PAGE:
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Stephen Gottlieb: Trump's Final Days

There’s been much news about whether Trump would use force or declare martial law to stay in office. Trump bumped that off the news by declaring he wouldn’t sign the stimulus and relief bill, then signing it after widespread criticism. Perhaps he’s abandoned using force to stay in office. But he’s taken many steps to set up the possibility. Ignoring the Senate confirmation process and civil service protections, he put his most reckless and irresponsible supporters in acting positions. He tested which federal forces would and which would not respond to his commands to take over parts of America, in defiance of state and local officials. Typically, Trump sends ambiguous messages to his [quote] “Second Amendment supporters” and others, to get them thinking about how they can keep Trump in power. If they create enough chaos, he’s ready to take advantage. If not, he’ll claim he was trying to keep the peace.

There are signs that Trump’s armed mobs are revving up. In my last book, I brought together reporting and studies about the threat of domestic terrorism, but so far America hasn’t grappled with the problem. There’ve long been warnings. People from areas with many armed right-wingers have been telling those willing to listen about the threats, intimidation and violence unleashed on surrounding communities. The threat has only been getting worse. As Time Magazine summarized:

white nationalists have become the face of terrorism in America. Since 9/11, white supremacists and other far-right extremists have been responsible for almost three times as many attacks on U.S. soil as Islamic terrorists ….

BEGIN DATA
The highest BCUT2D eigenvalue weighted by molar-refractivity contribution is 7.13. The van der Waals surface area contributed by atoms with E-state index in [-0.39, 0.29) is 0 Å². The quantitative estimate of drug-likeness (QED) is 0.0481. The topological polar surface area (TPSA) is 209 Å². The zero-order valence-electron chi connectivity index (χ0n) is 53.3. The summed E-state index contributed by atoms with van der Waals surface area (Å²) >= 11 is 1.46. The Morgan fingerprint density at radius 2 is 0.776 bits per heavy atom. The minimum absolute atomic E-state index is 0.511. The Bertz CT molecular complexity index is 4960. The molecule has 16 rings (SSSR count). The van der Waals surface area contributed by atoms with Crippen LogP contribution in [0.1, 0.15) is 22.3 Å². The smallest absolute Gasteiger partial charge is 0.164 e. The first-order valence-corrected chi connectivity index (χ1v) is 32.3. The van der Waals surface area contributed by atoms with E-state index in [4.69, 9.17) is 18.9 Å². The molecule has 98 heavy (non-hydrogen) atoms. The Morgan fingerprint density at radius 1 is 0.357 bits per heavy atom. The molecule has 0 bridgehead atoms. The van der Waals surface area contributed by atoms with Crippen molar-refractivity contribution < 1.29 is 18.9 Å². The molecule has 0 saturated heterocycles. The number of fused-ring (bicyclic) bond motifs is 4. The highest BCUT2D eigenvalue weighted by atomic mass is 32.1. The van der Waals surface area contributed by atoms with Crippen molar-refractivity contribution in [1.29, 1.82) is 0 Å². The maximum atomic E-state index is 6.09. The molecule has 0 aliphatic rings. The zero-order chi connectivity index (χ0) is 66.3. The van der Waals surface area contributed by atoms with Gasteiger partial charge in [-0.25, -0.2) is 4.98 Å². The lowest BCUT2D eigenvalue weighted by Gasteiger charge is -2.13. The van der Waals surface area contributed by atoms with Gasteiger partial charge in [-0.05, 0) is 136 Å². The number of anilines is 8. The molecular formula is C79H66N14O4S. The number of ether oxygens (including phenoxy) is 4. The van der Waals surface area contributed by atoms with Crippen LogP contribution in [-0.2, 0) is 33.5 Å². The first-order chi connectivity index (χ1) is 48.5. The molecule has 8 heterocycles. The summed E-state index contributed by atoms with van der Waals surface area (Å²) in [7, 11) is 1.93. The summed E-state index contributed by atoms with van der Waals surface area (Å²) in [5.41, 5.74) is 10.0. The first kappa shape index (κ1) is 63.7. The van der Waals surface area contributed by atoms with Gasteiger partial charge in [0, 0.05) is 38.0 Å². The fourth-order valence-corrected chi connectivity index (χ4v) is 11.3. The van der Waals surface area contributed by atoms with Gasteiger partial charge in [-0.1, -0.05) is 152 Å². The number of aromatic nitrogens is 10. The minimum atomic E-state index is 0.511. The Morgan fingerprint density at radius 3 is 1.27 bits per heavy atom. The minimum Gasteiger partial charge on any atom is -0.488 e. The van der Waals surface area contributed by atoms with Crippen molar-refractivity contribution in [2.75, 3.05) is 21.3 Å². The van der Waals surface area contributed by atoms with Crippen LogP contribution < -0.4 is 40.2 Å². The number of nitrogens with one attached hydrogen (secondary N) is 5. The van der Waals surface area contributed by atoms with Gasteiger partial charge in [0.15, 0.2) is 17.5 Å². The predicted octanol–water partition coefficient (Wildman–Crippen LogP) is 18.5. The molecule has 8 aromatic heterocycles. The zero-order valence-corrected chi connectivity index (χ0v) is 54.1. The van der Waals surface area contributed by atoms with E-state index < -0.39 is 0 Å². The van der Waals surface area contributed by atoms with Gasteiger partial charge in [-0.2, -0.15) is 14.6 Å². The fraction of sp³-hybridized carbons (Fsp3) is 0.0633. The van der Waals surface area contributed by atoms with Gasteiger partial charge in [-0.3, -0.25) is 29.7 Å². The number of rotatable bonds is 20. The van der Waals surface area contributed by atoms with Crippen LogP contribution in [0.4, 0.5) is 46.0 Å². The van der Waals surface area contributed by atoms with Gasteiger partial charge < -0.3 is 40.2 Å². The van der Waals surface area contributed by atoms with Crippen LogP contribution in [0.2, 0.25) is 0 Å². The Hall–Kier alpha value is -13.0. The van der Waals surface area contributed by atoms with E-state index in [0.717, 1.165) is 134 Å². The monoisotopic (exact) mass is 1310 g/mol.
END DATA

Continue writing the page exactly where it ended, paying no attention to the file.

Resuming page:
They’ve been talking for decades about using their guns to defend against what they label federal tyranny – which means making war on the United States. Unlike legitimate gun owners who keep their guns for sport or to defend their homes, they’ve threatened, shot at or killed members of Congress, federal judges, poll workers, park rangers, demonstrators, and blew up the Oklahoma City federal building, injuring hundreds and slaughtering the children in its day care center. Donald Trump read Hitler closely, and knows that Hitler was brought to power by his unofficial armies of thugs, called “Brown Shirts.”

Whether Trump, or his supporters, have abandoned the idea, we need to think of this as a risk, not a certainty. But if Trump resorts to violence, the Army can stand up to its Commander-in-Chief by refusing to obey illegal orders, while governors, police and the National Guard will be charged to defend America. No doubt some are sympathetic to the white nationalists; others, one hopes most, are disgusted by the effort to overthrow the Constitution of the United States, to violate the oath they, most of us, have taken to defend this country.

The third section of the Fourteenth Amendment barred anyone who’d taken an oath to support the Constitution and then “engaged in insurrection or rebellion against” this country from holding any office under the United States, or any State. Rebels were traitors.

We must let any potential traitors know that this generation of Americans has no room for insurrection, for people who put their racial hatreds above loyalty to country. There is no right to commit treason, to try to overthrow the constitutional government of the United States by force and violence. Those are crimes against all of us.

The Civil War is over; the so-called “lost cause” should stay lost, so that government of, by and for all the people, not just armed and dangerous people, shall survive.

Steve Gottlieb’s latest book is Unfit for Democracy: The Roberts Court and The Breakdown of American Politics. He is the Jay and Ruth Caplan Distinguished Professor Emeritus at Albany Law School, served on the New York Civil Liberties Union board, on the New York Advisory Committee to the U.S. Civil Rights Commission, and as a US Peace Corps Volunteer in Iran.

The views expressed by commentators are solely those of the authors. They do not necessarily reflect the views of this station or its management.

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